The gameplay is enhanced by the huge amount of upgrades and powers available to the player. Corvo is granted magical abilities by collecting runes made from whalebone that are scattered throughout the game. These are wielded alongside his sword and can aid stealth abilities through being able to teleport from cover to cover, see through walls and possess people and animals. His powers can also aid fighting abilities with Corvo able to blast enemies with powerful whirlwinds, summon rats to attack his foes or slow down time to wade through a raft of guards, slicing up each one as he passes. You can practically change the game from a 12 rating to an 18 at the press of a button – it can be as brutal or passive as you want.

There are tons more powers, enhancements and upgrades in the game and they all add a brilliant, yet enjoyably simplistic, RPG element to proceedings that further helps players tailor the game to however they wish to play it. Simply put, it’s bloomin’ brilliant.

Missions typically play out in a simple structure of you heading back to your safe haven, being given a target and then getting escorted to a miniature sandbox area where you are left to your own devices in how you take down said target. It sounds simplistic, but the variety in the areas you will visit is both aesthetically and ergonomically pleasing. You will go from sewers and back alleys to huge mansions, bridges and fortresses. Each one designed with intricate detail and layered with so many routes and areas of interest that you will be like a kid in a sweet shop. Just a sweet shop filled with rats and corrupt politicians. You are also always given various ways of dealing with your target that don’t include simply slicing their throat. Player choice has rarely been so brilliantly realised.

Dishonored’s real beauty is that, as well as the missions being varied enough on their own, Corvo’s abilities in both stealth and power allow you to align each mission with your own tastes. You can use the immense amount of freedom the game offers to give yourself a completely different experience from mission to mission without the game telling or forcing you to do anything. It’s such a liberating and exhilarating experience knowing that a game has been developed without handholding or signposting the player in mind. You just pick how you want to play and off you go, knowing that if your ‘plan A’ goes awry you are more than capable of adapting and succeeding.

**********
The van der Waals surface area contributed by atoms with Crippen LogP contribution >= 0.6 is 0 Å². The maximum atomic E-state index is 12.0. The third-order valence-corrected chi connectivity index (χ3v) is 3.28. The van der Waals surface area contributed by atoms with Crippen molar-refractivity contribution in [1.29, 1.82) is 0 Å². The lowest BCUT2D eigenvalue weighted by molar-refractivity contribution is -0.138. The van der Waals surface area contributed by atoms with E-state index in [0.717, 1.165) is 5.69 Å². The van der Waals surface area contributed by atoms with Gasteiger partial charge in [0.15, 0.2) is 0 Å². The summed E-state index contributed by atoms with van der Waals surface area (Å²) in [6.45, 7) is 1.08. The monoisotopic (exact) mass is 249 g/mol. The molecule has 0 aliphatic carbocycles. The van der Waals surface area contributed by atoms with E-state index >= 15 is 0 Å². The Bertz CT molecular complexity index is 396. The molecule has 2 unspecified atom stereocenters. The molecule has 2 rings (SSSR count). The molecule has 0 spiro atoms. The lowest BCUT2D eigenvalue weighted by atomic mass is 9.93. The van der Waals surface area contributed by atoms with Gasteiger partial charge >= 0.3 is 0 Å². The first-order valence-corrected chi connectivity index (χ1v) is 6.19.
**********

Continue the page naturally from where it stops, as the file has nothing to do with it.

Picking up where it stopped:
To this extent, Dishonored’s gameplay can actually drive the story. It’s almost like the developers gave you the silent protagonist to allow you artistic licence to use your imagination. Without pre-rendered cut-scenes or even any dialogue from Corvo, you decide how he is feeling. You genuinely can feel your own hatred build up throughout the game and it’s totally up to you if you decide to be merciful or not. I tried to play with stealth for a good long while – knocking out guards and taking out targets in a non-lethal way – but when I felt like Corvo’s world was falling down I became an enraged and uncaged merchant of chaos who destroyed everything in his path. Dishonored never tells you what to do and never punishes or judges you either, although the game does get harder with more a lethal approach.

There are hardly any issues with Dishonored at all and any and all do not harm the game as a whole. There is some rather annoying repetitive dialogue between generic NPCs and some incredibly weird line delivery as characters sound so apathetic it’s laughable. Be prepared to hate the question of ‘could this city get any worse?’ as you prepare for the quite ludicrous answer of ‘chances are very good.’ And no, that answer doesn’t come from a robot, but it genuinely is the entirety of the conversation – it’s bizarre.